Iola Daily Register And Evening News from Iola, Kansas on February 3, 1933 · Page 1
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Iola Daily Register And Evening News from Iola, Kansas · Page 1

Iola, Kansas
Issue Date:
Friday, February 3, 1933
Page 1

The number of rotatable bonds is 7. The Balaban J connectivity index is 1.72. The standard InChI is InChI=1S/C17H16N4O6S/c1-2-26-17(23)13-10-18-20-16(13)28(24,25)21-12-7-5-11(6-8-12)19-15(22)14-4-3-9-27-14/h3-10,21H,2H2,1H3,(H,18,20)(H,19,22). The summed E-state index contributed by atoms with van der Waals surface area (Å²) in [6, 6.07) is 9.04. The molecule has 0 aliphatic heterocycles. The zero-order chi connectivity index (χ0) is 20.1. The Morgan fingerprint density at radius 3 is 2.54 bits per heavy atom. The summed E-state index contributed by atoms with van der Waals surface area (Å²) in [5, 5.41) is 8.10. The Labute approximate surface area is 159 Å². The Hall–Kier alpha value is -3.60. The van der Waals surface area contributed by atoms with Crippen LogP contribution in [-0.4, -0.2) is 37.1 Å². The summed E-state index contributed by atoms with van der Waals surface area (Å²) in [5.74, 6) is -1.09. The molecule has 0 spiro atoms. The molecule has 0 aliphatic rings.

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COM p. T0PEKA.SA8*,. THE VOLUME XXXVI. No. 84. Successor to The loU Daily Itegister, Th« Inia Daily Kecord, and lola Dally Index. lOLA, KAS., FRIDAY EVENING, FEBRUARY 3, 1933. The Wwkly Register. EKtaUlshcd 1S67 The lola Daily Register. E«tabliahed 1897 LITTLE THEATER CLtlB TO START HERE ON FRIDAY Organization to Open To Public at Hotel Next Week PLAYS TO BE STAGED Most' of Them, However, Will Be for Amusement of Club The l^lltle Theater movement has reached lola. Next'Friday evening, February 10, at 7:30 o'clock, a meeting will be held In the Portland'hotel dining room for the purpose of enrolUng - membership and forming the prt- .llmlnaiir. organization, .ajipolntlng. committees and the like. Later a second" meeting Will be • held at which a constitution and by-laws will be adopted, officers elected and a definite membership roll established. • ' Membership will be open to both men and women and It Is especially urged that there be a large attendance at the first meeting next Friday when ithe pun' and program of the organization will be fully explained. The Little Theater movement began a 'few years ago with a small but Influentlnl group of drama lov.- ers In : the city of New York who wished to do something, If possible, to promote the appreciation of really high c^ass drama, hoping in that way to: build up a sentiment which . would make It possible for the very best plays to be put on the stage with assurance of adequate support. The movement has-spread rapidly and now there are Little Theater clubs scattered about in ^cities all over tup world. A Good Time to Start. , It is believed that a Little Theater club can be oruanized in lola at this time wiih everv- prospect of .success. The Rev. R. D. Snuffer, pastor of the Pi-csbyterian phurch. and who has givr-na great deal of attention •to" dramatic art. has generously consented io act as coach and there are a very' considerable number of lola 'people who are not only interested *in the drama but have themselves i-eal dramatic talent. The purpose of the local club -a-lll be t6 produce simple ione-act plays, perhaps once a month, for their own entertainment, and then perhaps twice a year to put on a real play for the entertainment of the public. Any who think they might like' to join sucli an organization but wish (o have more'information about it may call up Mrs. W.- C. Wright, telephone 1346'W. and She will be glad to answer any questions. It was also pointed out that the object of khe club is not solely for the production of plays, but to provide a means whereby Its members can Ueam more of the subject of the th&ater in general. f More Appreciation. It wijl be a purpose of the organization -to provide a basis of knowledge of all the factors entering into the histrionic art. so that its members knowing more, can appreciate more t^e things which they are en- deavorJ>ig to accomplish. Papers will (be recta, bcioks-reviewed, and dis- 'cu.ssioris held covering subjects from stage liiechanics to criticisms of the theater. ! The Little Theater movement, experts say, has been fostered by the depres-sion. but is nevertheless a commendable line of activity. It results, they say. in a keener appreciation' of the better elements in the theater, and affords an unequalled outlet for the talents which would otherwise [lie fallow. A SOLUTION TO STATE FINANCIAL PROBLEM. . Topeka, Feb. 3 (AP)—From distant Muizenberg, South Africa, Tom B. Boyd, Kansas state treasurer, received today $25 from a former employe of the state who wished to reimburse the state for time she did not spend In "faithful service" when In 1916. or 1917 she worked In one of Its departments during a summer vacation. In a postscript to her letter, the woman explained: "When the spirit of God gets to housecleaning, he unearths a lot of burled things. This unfaithfulness to the state had long been forgotten. He has brought It to light and with joy I send you this did debt." The letter, and a check for $25, were forwarded to the treasurer by a missionary society. "If all state employes would do that," remarked Austin Logan, assistant treasurer, "the legislature wouldn't need to make any salary cuts." BUCKET BRIGADE SAVES HOUSE Volnnteer Fire Fighters Unable to Save Bam, However.' Effective work by a buckeit brigade yesterday saved the farm home and ^.^veraL outbuildings on the property southvQest of lola occupied by A. M. Harrington. The fire which threatened those buildings, however, destroyed a; bam together with Its contents of hay and grain. No livestock was lost. i The farm home itself was never Ignltedl i but Mr. Harrington expressed the belief that it would have been l^urned had not the efforts of • the volunteer fire fighters beeh available. A fire which spread from ihe bam to a chicken house was extinguished. . The loss was covered by insurance. Mr. Harrington said. WEATHER and ROADS FOR KANSAS—Generally fair to- nlpht and Saturday; slirMly colder in west and north portionsi tonight. For lol* atjd Vicinity—Fair to, niRht and .Saturday; little change In temperature. I Temperature—HlRhPst yesterday, • 47: lowest night 25: normal for today 30; excc.v; yesterday 8; excess - since Janiinry 1st. 432 degrees; this date last year—highest 28; lowest 15. ^ ' . . Pre<|ipItatIon for the 24 hours ending at 7 a. m. today 0; total for this year to date 1.52; excess since Januaryl^t, .06 Inch. Relative, humidity at 7 a. m. today 82 per cent; barometer reduced ' to sea level. 30.19 Inches. Sun-rises 7:25 a. m.; sets 5:47 •p. ra. : i , Kansjis Weather and Mrt Roads. Emporia, = Manhattan,' Ottawa, Coffeyville, clear, roads good. Salijia, cloudy, roads good. Pittsburg, clear, roads good. Wicjilta, partly cloudy, roads good. TORBka, partly cloudy, roads good. Arkansas City, cloudy, roads good. TEMPERANCE TO BE THE THEME Anti-Saloon League Official to Present Play At Church _j Sunday night at! the First Methodist church. Attorney O. Y. Hammond of Topeka, state superintendent of the Anti-Saloon league of Kansas will present a temperance drama with the assistance of 25 local people. The program to be presented by Mr. Hammond is a new drama of the liquor traffic entitled "Protection." written • fay O. Q. Christgau of Washington. D. C, and based upon records of the federal courts. The case is that of a mother who sued a bootlegger for $25,000 damages because he sold liquor to her son and her son, while intoxicated, committed a crime for which he was sent to the penitentiary. The mother was a widow and the boy was her sole means of support. Prior to the presentation of the drama, the state superintendent will discuss the latest phases of the prohibition question from a national and state viewTDOint. The meeting will: start promptly at 7:30. All are cordially invited to attend. The principal characters in the trial: Federal judge, Mr. Hammond; plaintiff's attorney, Frank Benson: plaintiff. Alma Hudson; defense attorney, John Stadler; defendant. Carl Green; clerk of the court, Charles Stumbo; U. S. marshal. Ray Gregorj'. Witnesses: Detective McCbrmlck. Harold McBrayer: Dan Parker, Bob Dunlap; Tom WlKson. Russell Crouch;. Mrs. Rich, Marcetta Trask; Oliver Banks, Frank Thompson; Editor Randolph, [.Willard Troutwine; sheriff, Otis Arbuckle. Twelve other lolans will be called and sworn for jury duty. Mr. Hammond said/ HOUSE MOVES TO CUT COSTS OF UWMAKING More Than 4 Million Cut From Estimate !f or Legislative Branch FUNERAL JOBS CUT FLOYD HENCHMANTAKEN Three Otiiers Surrender when El Dorado Officers Surronnd House With Macliine Guns Wichita, Feb. 3. f.AP)—Four men. said by offi.cers to be want-ed at various places for bank robbery and other major crimes, were arrested today at El Dorado andi brought to jail here for safekeeping. They were identified by police as: Lonnle Poe, 32, a lieutenant of Charles "Pretty Boy" Floyd. Joe Milan, 28, member of. the once notorious gang which operated in Oklahoma. Jack Turley, 23, sought for a month in connection with the robbery of a Herington, Kas., bank. Behnie Young. 19, alias Joe Welch who sawed his way out of the Newton. Kas.. jail a month ago and is wanted for highway robbery. ' W. O. Lyle, chief of detectives here, said Poe is reported to be an uncle of Mat and George kimes. Lyle said he had no information on which to connect any member of the four with the holdup early this week of a North Kansas City bank messenger who ^yas robbed of $14,500. Seven Wichita police, led by Chief O. W. Wilson, joined three Winfield and t»o El Dorado officers in planting 16 machine gims and rifles around the home of George Ford at El Dorado. As Ford emerged from the house, presumably to go to a store. Chief Wilson informed him he knew the four men were inside and Instructed Ford to advise them to come out peacefully. Ford agreed and first carried out a number of weapons to turn over to the officers. The four prl.soncrs then marched out with their hands upraised. Lyle said the raid also effected recovcrj- of a number of guns and .some ammunition that had been stolen from an Oklahoma armor>' recently. MORE CONVERSIONS REPORTED Surress Rewarding lola Evangclb>t in LaHarpc Meetings. Foiir more conversions were reported last niglit at the revival service conducted by Russell Crouch, lola junior college student. In thL' Christian church at LaHarpe. Many in the large congregation were said to have come from farm homes some distance from.the church. Today Mr. Crouch and Fred Steele, who is the song leader at the revival, participated in the chapel program at tlie LaHarpc blgli school No Money to Be| Paid for Expenses of Relatives Under New Proposal Washington, Feb. 3. (AP)-<Jon- gress learned today^ that the house appropriations committee thinks the legislative establishment can be run for $2,123,483 less in the next fiscal year than the cturent period. The committee slashed $4,760,030 off the budget cstlmat^^ for the legislative branch and reported a supply bill cut to $16,588;878, as compared with $18,712,341 for this year. Cbntlnulng the 10 }X!r cent cut In salaries of congrcssihcn and senators made effective Inj the economy act last, year, the members were given biit $0,000 each In the bill. That an effort will be made to reduce this amount when the bill Is taken upon "the house floor Is certain. [ In all, the senate with Its membership of 90 was given $2,826,439 In the bill, while the holise with 435 members, besides delegates and commissioners from the territories and possessions, received a total of $7,415,399. Limit to Funeral Committees. The appropriations subcommittee headed by Representaltlve Sandlin (D., La.) lopped $809,879 off the budget estimates for the house and $372,295 from those foi" the senate. A provision was included to limit the official funeral committees to two senators and two representatives and excluding pajTnent of relatives' expenses. For many years the funeral committees ran as liigh as 40 members, but Speaker Gamer has reduced the house appointments to such committees to about 15. No provision is made^ for an automobile for the next speaker. Garner declined a $5,000 automobile when he was elected speaker. However, when he becomes vice-president, he; will have imder the, bill $3340 for maintenance of a machine, or $160 less than Vice-President Curtis-was given (or the operation of the automobile this year. The senate restauraht was given $27588 but nothing was allowed for the house restaurant.. However, $2,500 was- included for in oil portrait of Speaker Gariier to join those of preceding speakers m the lobby of the house chamoer.- Less for Grand Juries. Only $144,455 was _ iajlowed the senate for investigations next year, or $5 545 less than for the current period, r • , Medical supplies amounting to $2,5p0 were provided for, to. be used by Dr. George W. Calyer, the attending physician at the^ capltol who treats members and their families. 1 The architect of the capltol, Davis S. Lynn, received $1534,715, or $365,865 less than this year, ror repairs and maintenance of the buildings, grounds, and for the capltol power plant and garages. Other Items Included; $113,725 for the botanic garden, $113,276 less than was asked for by the budget; $2,063,745 for the library of congress and $2,462,800 for the government printing office, or $548,000 less than for this year and $1,061200 below the budget estimates. Bove of Pe^ce May Nest In Nicaraguan Jungles Augusto Sandino Goes Back to His Headquarters After Spectacular Journey to Capital in Which He Promises Cessation of Warfare After 6 Years' Revolt. (Copyright 1933 by the AsS ^atSd Press.) i Managua, Nicaragua, Feb. 3. CAP) —A promise of peace after] six years of revolt against the American-advised governments of Nicaragiui wfts left.behind today by th^' colorful General Augusto Sandino as he headed babk to the mountain bead- quarters of his army. The Importance of his message was almost forgotten in the excitement caused by the sensational manner in which he delivered it. His visit was a complete surprise. A plane from his northern Jimgle retreat arrived here yesterday with the commander, his father, and three political allies. With an automatic pistol swinging on his hip, he walked into the presidential pal- FU.VERAL OF JOHN i A. BOYEB Gas City Man a Formei' Employe at Smelters There 30 Years Ago. The funeral of John A. Boyer. Gas City resident whose death occurred yesterday, will be held tomorrow at the Methodist church in Gas City, conducted by the Rev. JoseiA Neden of lola. Burial is to be made in the Gas City cemetery. Bora in Richmond, Ihd., 68 years ago, Mr. Boyer came wpst and lived first In Pittsbiu-g and Hater moved to Gas City where he xyas employed at the smelters. He came there 32 years ago. He leaves his widow, a dauchter. Mrs. Bessie. Mathis of Sarcoxle. and two sons, Joseph of Madison, and Roy of Coffeyville. Other survivors include four sons by Mrs. Boyer"s first marriage, David Folk, of La­ Harpe, and George Fblk of lola; two nieces, Katie and May Shipley of Gas City; a slster| Mrs- Dora White, of Gas City; sieven grandchildren and two gredtrgrandchll- drcn. I F.\»IfLY TAKING TREATMENTS Head of Cow on Farm Found to Contain Evidence oir Rabies. Members of the Glci^ Cloud family, farmers living flvd miles west of lola, are taking seruim treatment for the prevention- of rabies after a report yesterday Showed that a cow on the farm had been rabid. The animals head was sent to the state board of health ;to be examined a few days ago and a report fif positive was received yesterday. The family is not coriildered to be In danger. Death of Charles HalL Mrs. James Hall. 50l|South State, received word today of the death of her son Charles in a sanitarium in San Bernardino, morning due to tuberculosis. Hall had never lived his mother and two Bert Turley and Mrs. lentz, are well known Calif., this Mr. in lola, but sisters, Mrs. Walter Cobio the town. BILUON-DOLLAR BILL IS PASSED Veterans to Get 18 Million More than Last lYear In New Bill Washington. Feb. 3. ("AP)—The house today passed the billion dollar appropriation bill for Independent offices of the government which provides 18 million dollars ! more for veterans expenditures than this year, but it hrst struck out. a $300,000 increase voted yesterday for the federal trade commission to finish Its power and chaln-storie investigations. . i The simi for the veterans' administration wai $966338,000;! that for the trade commission $510,000. lAs the measure went tci the senate, that chamber faced votes on the major economy program 6t the session, a section of the treasury-post- ofBce appropriation bill | reducing federal pay and other expenditiirea. Missonrian Sworn In. Before taking it up, howfever, the senate welcomed a new Democratic member, Bennett Champ [ Clark of Missouri, son of the late speaker of the house, who was swom! in ahead of his regular term because of tne desire of Senator Harry B. Hawesr to give him priority over the March 4 crop of newcomers. Hawes, also a Democrat, was eulogized by members of both parties as he retired by resignation. Speaker Gamer announced that tariff revision legislation would not pass this session. The house Republicans had banded for an effort to raise the tariff walli to equalize the lowered value of Imports from countries with depreciated currency. Senator Wheeler (D., Mont.), arg-" ued before a house committee for his legislation to remonetlze sliver at a ratio of 1^ to 1, asserting that the nations of the world could not be brought back to the gold standard unless the! United States and France permitted redistribution of their huge shares of gold. He termed bl-metalism" the safest' and sanest way of correcting coijdltlons. ;R. F. C. Law Needs Revamping Harvey Couch, member of the reconstruction corporation, told a senate committee that the law governing self-Uquldatlng loans should be liberalized. He said many worthy projects now are excluded by technical reqmrements of the law. Other witnesses sought Increased relief funds from the corporation. The house received from its appropriations committee a new ap-- propriatlonl measure, providing $16,588.000 for ithe congressional estab- llshmentr-82,123,000 less than this, year. It provided $9,000 a year salary for representatives and senators. Moiie testimony was given the senate agricultural conunlttee on be-^ half of the domestic allotment farm relief plan. \ \ QUESTION OF WILL Disposition of Bonflls Estate. May Depend on Last Testamebi . Denver. Colo.. Feb. 3. (AP)—Disposition of the large estate of Frederick G. Bonflls. whose dynamic career as publisher of the Denver; Post closed with liis death yesterdajf^ was unknown today and 'attoriffiys; who handled ills financial transactions said they were not empowered to say whether he made a will.: Mr. .BonfUs was regarded as one of the wealtliiest men in Colorado. The destiny of liis newspaper remained undetermined. Mr: Bonflls owned 51 per cent of the stock In the newspaper. Mrs. Agnes Tammen, widow of H. H. Tammen, partner and co-founder of the Post, holds 30 per cent and the other 19 per cent is possessed by the Children's hospital, to which It was bequeathed.-by Mr. Tanumn. Mrs, Tanunen Is en route here from Santa Borba, Calif. Executives of his newspaper and members of his family as well were unable to say what they believed Mr. Bonflls might have desired done with his holdings. Close friends said his esUte Uicluded, besides the newspaper, large .stuns In stocks, bonds, real estate, theater enterprises and diveisilled interests. Simple funeral services will IK held at 3 p. m. Saturday at the Bon­ flls mansion here and the body will be placed in a setting of marble beside the altar of the mausoleum in Falrmount cemetery. The Rev. Pr. Hugh L. McMenamin. rector of the Cathedral of the Immaculate Conception, with the Rev. Fr. Henry POrd will conduct the serrioes. i^ce, sat down with President Juan Bautista Sacasa and mide his pledge of peace. Then the man who had: hunted and been hunted by Nicaraguan native soldiers and American marines since 1926 enjoyed the luxury, particularly for him, of a night's sleep In the palace. "Peace Is now a fact. Nicaragua entered a new; era when jthe last United States marines departed from our soil," he told this correspondent after his conference with the president and other government leaders. The siirewd general had kept one pledge and' government leaders were of the opinion that he would keep this one. He had often said that he would persist In his sanguinary struggle until the last United States marine had departed from Nicaragua. The United Stat&s marines, who for the most of] 19 years had been stationed In. Nfcaragua, completed evacuation of the country within two days after the Inauguration of President Sacasa, January 1, Only a few days before the last marines left, more than 20 were reported slain In an engagement between native guards and Sandlnlsts. A few Isolated engagements since caused/considerable doubt whether peace was at hand. The terms of the peace settlement were not made public. "I for nothing personally,' the general said. A protocol was brought here by Sandlnlsta emmlssaries less than two weeks ago, outlining conditions for a truce to "leave the hands of my (Sandlno's) representatives free to make peace in the most honorable way for myself, my soldiers, and the Nacaraguan government.'' There was no thought of "surrender," said his men. The general said he had control of all of his ofiBcers and men and did not expect any further trouble. After his return by plane today, he was to order them to lay down their arms. "This was a great day for Nicaragua," said Dr. Pedro Jose Zepeda, Sandlno's agent in Mexico City where the leader was once promised protection when sorely pressed by the Americans. pt. Zepeda was to retum here later to arrange final details of the peace. "Our fight is finished and this enables Nicaraguans to embrace each other fraternally and to be worthy of the moral respect of the whole world now that we have proved and will continue to prove that we are capable of governing oiUTselves alone," General Sandino said. "I have nothing against North Americans personally; let them come and work here. However, we should not accept them coming as our bosses. I send .my regards to the American people," Sandino said in a statement issued during the course of the peace conference. PROBE COSTS POSITION Secretary of Oldahoma Corporation Commission Resigns as Investigators Deive into Practices Oklahoma City, Feb. 3. (AP)—The secretary of tte Oklahoma corporation commission resigned today as state senate oil probers heard more testlmonypconccrning an Oklahoma City Insurance firm which witnesses say served as a "blind" for irregular oil dealings. i Ed Hicks Jri. the secretary named by a.witness who told of a purported imsuccessful plot to break j the proration system, quit, he sald,^ because he was mentioned In the testimony and because he did not desire to "embarrass" the commissioners. ' Before the committee, Harry Kessler, who said he sold Insurance for a time In connection with the local firm, but "got out" because he believed "thhigs didn't look on the up and up," testified he was told over the phone not to appear as a witness "pr we'll bum. you up." He did not know his caller. Kesslerialso said he was given" to understand by Ray C. Walker, of the Insurance: firm that Walker planned to raise money for the campaign of J. C. Walton, former governor and newly-.elected corporation commissioner. In another development. Senator S. Morton Rutherford of Tulsa, who has taken the lead In the probe, announced that E. R. Hughes and C. C. Chllders, corporation commissioners, will be subpoenaed some time next week. They will he quizzed concerning a charge by Phillip Flaxman, oil man, that a "deal" was to be made to raise $100,000 and break proration, Rutherford said. The committee went into executive session to question A. C, Fletcher, crude oil purchaser for the Globe Oil ti Refining company. Earlier, it turned from "hot" oil Inquiries to hear an till company executive testify that proration has cost his concern 2 million dollars a year. The resignation of Hloks was accepted In a statement In which the commission said the acceptance "is not taken by this committee as any reflection on Mr. Hicks." John J. Hassler, a commission engineer, was named to succeed Hicks. Father Arrests Son. Podge ats. Kas., Feb. 3 (AP) — Clarence Stofer, 19, arrested by his father. Vet Stofer, Bucklin, Kas., marsiial, pleaded guilty here today to taUng an automobile for joyriding; purp(»es, and was fined $19.50. EARLY PASSAGE OF NEW MOTOR TAX BILL SEEN Senate Votes to Consider Measure Next Monday Afternoon APPROVED BY HOUSE Passenger TagS Would Be Cut to Half Price in Proposed Law Topeka, Feb. 3. (AP)—-Enactment early next week of the bill to slash automobile Ucense fees 50 per cent and revise the scale for trucks was predicted today by legislative leaders as the senate voted to consider the house-opproved compromise •motor tag bill Monday afternoon at 3 p. m, ^ Both Re^ubllcSn and Democratic leaders of the senate express belief that branch of the legislature would accept without change the house bill, similar to the one previously pa.ssed by the senate. Principal differences In the two mea .sure8 are In fees prescribed for motor trucks of light capacity. The senate bill would require fees of $7.50, $10 and $15 for trucks with capacity of 1,000 pounds or less, 1 ton and IVi tons respectively, while the house bill calls for fees on the three cla.ssincatlons of $5, $7.50 and $10. License fees for passenger automobiles outlined in the senate bill are identical to those In the bill which the house approved yesterday after the Republican members had succeeded in rejecting a Democratic proposal for a flat $1 fee applicable to all motor cars; A flat $2 fee propcsal also was turned dowii by the house. In accepting the plan calling for a 50 per cent slash in motor car licenses, house Republicans and Democrats joined in a compromise under which greater reductions were voted for light trucks than had been provided in the bill passed earlier by the senate. A.ssuming the senate will accept the house bill, the new scale of tag" fees could be made effective early, next week, thereby enabling motorists who have delayed purchase of their .1933 plates to obtain them at the new reduced rates. Base Rate of $4. Under the house bill the minimum fee will be $4, and it will be applicable to passenger motor vehicles weighing up to one ton. The measures simply cut In half the present $8 minimum, and the extra charge of 50 cents for each 100 pounds or major fraction thereof In excess of 2000 pounds will be reduced to 25 cents. The house bill provides the following schedule of truck fees: 1000 pounds capacity or less—$5, now $8. 1 ton—$7J0. (No one ton step in present scale.) VA ton—$10, now $15. 2 tons—$30. how $30. 2',-i tons-$50. now $37.50. 3 tons—$75. now $45. 4 tons—$100, now $70. 5, tons—$150, now $100. Each ton capacity in excess of five, $50, now $40. . The motorcycle fee will remain at $5. Penalty for Overdue Payment. Annual license fees are made due on January 1 of each year, and payable on or before February 1, with' a penalty of 50 cents provided for pach month or fraction thereof they remain iinpaid after February 1. Provision was made, however, that the February penalty should not be collected this year. < Provision is made In the bill for payment of refunds to those who purchased 1933 licenses at the higher rates. The bill was passed by the, 111 to 12, with Democrats recording all the negative votes. DOWAGER IS DEAD SIX PAGES M4 I THE DUCHESS D'UZES Damplerre, France, Feb. 3 (AP). The downgcr DuchcsS D'Uzes, advocate of v;omen's rlihls, died to-; day. She would have OLCII 80 years old next Friday. Anne, Ducht '3 .s d'Up-s. '.v:is bosn hv Paris. In February. lR-17. She belonged to the MortiniMi-i family and was related to clljcr lnmllie;i fnmou,s In the hLstoiy of Franco, the Montmoroncles rnd the Che- vignes. She had four children, two of whom died before htr: Jacques. Duke d'Uzes who died when exploring the Congo; slmone d'Uzes who married the Duke dc Luynes, Louis de Crus.sol, thelprcseiit tlukc and the late Mathilqe de Crussol, Duchess de Brissac. ROOSEVELT OFF ON A VACATION President-Elect Plans Laid for After March Has His Action 4 SUSPECT TO INtoEPENDENCE Wounded Man Accused of Participating in Missouri RobI>ery. Independence, Kas., Feb. 3. (AP) A wounded Coffeyville hospital patient. Identified as J. C. Coleman, sought as one of four men who robbed a North Kansas City bank messenger Saturday, was placed in the Montgomery county jail here today. • The wounded man was arrested on a fugitive warrant issued by Warren B. Grant, county attorney of Montgomery county charging first degree robbery In Missouri. He was then removed from the hospital which he entere<l Monday night and brought to the county Jail by Montgomery county and Missouri officers. The prisoner, shot In the groin, a hand {and an arm, was placed under the care of an Independence physician. Grant said the prisoner would be removed to Missouri Immediately upon Issuance of an extradition order by the Kansas governor. With the removal of the suspect to the county jail, the county attorney said he would start an investigation to attempt to leam why the presence of Coleman in the haspl- tal had not been reported to officers. L. G. Pence^ deputy sheriff of Liberty, Mo., renialned as a special guard over Coleman. Dr. F. W. Shelton examined the prisoner and said he was in a serious condition. Warm Springs, Ga., Fi;b. 3. (AP> —President-elect Roosevelt has fixed his policies and. found his men to execute them and tonight he heads for the open seas to enjoy a last va- j cation before a.ssumin f the ofQce of chief executive of the United States. A solid month of itudy and review of meo. since gi ing up the I duties of goVenioi of v'ew York Jia.s brought Mr. Rooseve t well up to the: threshold of his : dministration and the "new deal" he promised. : A smashing attack f n the tangled I international situatioil will be the first move of the new :Demooratic president. He will hear .separately the; pleas of the European debtors for irelief and demand in return for aid a definite a.s.surance by them of efforts for tariff reform and currency stabilization. j ; Special Session Possible. He is prepared to ;all an extra .ses-sion of the new congress if the pre.sent "lame diick" meeting fails to finish the job. Farm relief, balancing the budget, sevei^e economics and govemment reorganization will be the goal of the extra session. With his Induction to office only a month away, Mr. Roosevelt Is holding his shots for the mast part.. He is not going to make announce-^ mcnt of hLs cabinet until about March 2. He will announce on March 4 Innumerable other appointments to fill existing! govemment vacancies; I Other surprises are in store. Only driblets of the Roosevelt program have cgme out. One bl these, perhaps the greatest, is trie idea he disclosed yesterday of using the Tennessee watershed for ^ vast experiment In reorganizing the life of the nation through a development of reforestation, reclamation.' v/ater- power, and agriculture in this far reaching inland sector. To Cover Country. Enthusiastic over the quick response to this idea, ^e is already pushing his dream from this area to encompass the entire United States and to bring with it end to unemployment and city congestion. The Ohio, Missouri a id Arkansas valleys are in hLs mind for the next steps if the experimen|t .proves successful, as well as the''' Columbia river basin project in tlhe ^northwest. The la-st day in the "Little White House" on the top of Pine Mountain, was. devoted to a I continued study of the approaching war debts problem with Prof. Ralmond Moley, economics expert, pre-Scnt. Mr. Roosevelt sal^s tomorrow moming from Jacksonville,. for a fl.shing cruise of ten days aboard the yacht Nourmahal. of V During the cruLse, Roasevcll headquarters will be estab|bhed at Mi-, ami. NINE WOMEN DIK IN IJLAZE PHychopathic Patients tin , Cleveland Routed from Beds. Crusader's Niece Dies. Tulsa, Okla., Feb. 3 (AP)— Mrs. T. L. Dickey, 52, died today of injuries received yesterday in an automobile collisioni The driver of the other car, J. C; Smith, of Elk City, Kas., was not held. Mrs. Dickey is a niece of Myra McHenry, Wichita, Kas., prohlbitiopist. Cleveland, Feb, 3. (AP)—Nino women p.sychopathic patients who fled In panic before flames that destroyed a dormitory iat RIdgccllff sanitarium In stiburban Wlckllffc early today were burned to death despite heroic efforts of burses to rescue them. All of the bodies had been recovered eight hours after the fire broke out but most were charred beyond recognition. The ruins still were smoldering when Dr. William Glendennlng, husband of the sanitarium's superintendent, and a staff physician, branded the fire as of incendiary origin. At ills request police and fire marshals took into custody for questioning a Chadron farmer with whom he said the hospital physicians had been in dispute. CHURCH PARTY HITS AT HITLER ON DISOLUTION Catholics Charge NaziJle-; sponsible for Move Under False Report ' LID CLAMPED DOWN Chancellor Orders Opposition [Demonstrations Put Under Ban Berlin, Feb. 3. (AP )-4Tlie powerful Catholic parties took their first thrust today at Chancellor ^\dolI Hitler with, the allegation that fees- Went Paul Von HIndcnburg wa« led Into dissolving the relchstag or)' the basis of false Information that<they refused to tolerate the Hitler iabl- net. Mon-slgnor Ludwlg Kaos, leadpr.of the Catholic cenlrLsUs, In letteSTi of protest to the chancellor^ and the l)rp'sicli>nt said Hitler's juhkcrynazi coalition cnbinct deliberately liroke with the centrists at the helglVt of neKotlationfi,. before the; dissolatlon docri-n WILS ^ gnintcd by the i^resl- dent. • ' • This clinrgo wa.') echoed In an In- dldrniint siv-'t-ch by Ur. HcIArlch Held, premier of Buvarla and |cud- i-r of the Bavarian populists,. the centrlsl.s' allies, iit Elchtatt, Bavaria. One Year of Grace. . It was .said in political clrcleSjthr.t the two catholic parties planni -d to give Hitler one year of grace—he luskci for fpur in launching his feam- palgn for ;thn new relchstag 'elections Mnrcii 5. It was believed the alleged disclosures that the pVesl- dent was deceived would bolstey the catholic election front. Wednesday's negotiations ostensibly were conducted by Hitler to win support of; the catholic parties, as he lacked 46 votes of a majority In the relchstag. The ministry of justice post' had been left open three days \r\ the expressed hope the centrists would accept It. ^ Shortly, after an an- ' houncemcnt they had refuseii to enter the cabinet, the relchstag dissolution decree was Issued by the president. .i Hitler's announced election strategy Is to capitalize Immediately on the current enthusiasm bf his followers. Seeing a possibility for a clear majority without' aid. ot the nationalists he told nazi iea 'ders: 'Don 't give the opposition tliAe to bcpip. and. mamtain a vigorous^ offensive." : ' ' Mtire Decrees Out. In line with this policy, the:-severe measures taken against fe)m- munLsts yQ^torday were follower! today by a jserles of decrees to "promote "dlocipllne and obedience" in Pru.ssian schools. They were Issued by Herman Goering. nazl cabinet member. .w ;ho i.s conmilssIoneY for the Prussian minister of the Interior. These decroes revive corporal 'pun- Ishmcnt i.'r the sciiooLs and call for careful .Sftlcction of teanhers > and variou -s uamlnlslrative reform* The raids on communist headquarters and the suppression of demdnstraHons continued, as, did the casualiles from street fighting between nazls and communist)? and socialists. A woman in DuisburR was slain by shots after refusln'y to domply with a nazl order tOikee,> '1w i n d o ws dov.Ti." HousehiMder-. were ordered to kcrp tholr dooi^ and windows shut under throat • they would be fired upon during a tirade last night-of 5,000 nazis in Beriln. Prince August 'Wilhelm, the foiyth .son of the ex -kalser and an enthusiastic nazl leader, and Count; Wolf Hendrick yon Helldorf reviewed the parade. "Tlicre were persistent rumors Coupjt von Helldorf, leader of the Berlin;.storm troops, woUld be aippointed chief of police of Berlin. TO MYSTERY YACHT jury In Globe-Trotter's Triil See I Scene of Slaying ' ! Long ^each, Cah. Feb. 3 (AP) — The scene of tlie murder tr^ of William James Guy today shifted to lios Angeles harbor, aboard th^ inys- tery craft Camia, In a dark passageway of which on the night ^f De- cbm'uer. 5 a shotj in the back 'ended' the bizarre career of Captain'-Walter Wanderwell. adventurer. Waivlngi the of a poll<fe car, the trial judge took the defendant as passenger In his own offlcla^~ automobile, followed by the jury,, court attaches, Uttomeys and otheirs interested. " ' i Prior to'the shifting of scenjs. Dr. A. M. Wagner, autopsy surgeoh, was chlled to the witness stand as the first wllncM for the prosecutl6n. He t ^-.sUfled as to thi.-, showed pictures of the fatal wound between the shoulder blades of Wanderwell, and drew illngrnm.? of the course of the death' bullet, fired from a ,38- ciillbre pl.stol. i The hhot In the back was fired at range,,he testified. ; Additional guards had been-ordered to the court room today to prevent a rrturrencQ of disorder by those .sof-kjng scats at the triial. Hundreds of persons stormed the entrances to the cburtroom demanding admission yesterday, and ;durihg the noon hour, the crowd knocked, one of the cotulroom doors (jiff ,the hinges and stampeded Ipto th^ room. Tliey were cleared, however, ;l}efore court convened. Metlwdist Ministry Fiil^. Arkansas City, Kas.. Feb. 3 iAP)— The Rev. Samuel W. Keller, j pastor; of the First Methodist church here, has been transferred to the First Methodist'church at Newton; succeeding the Rev. J. E. Ooe, appbint- ecl' superintendent of the cliildren's hospital there to succeed the Rev. J. P. •Whlre, who resigned.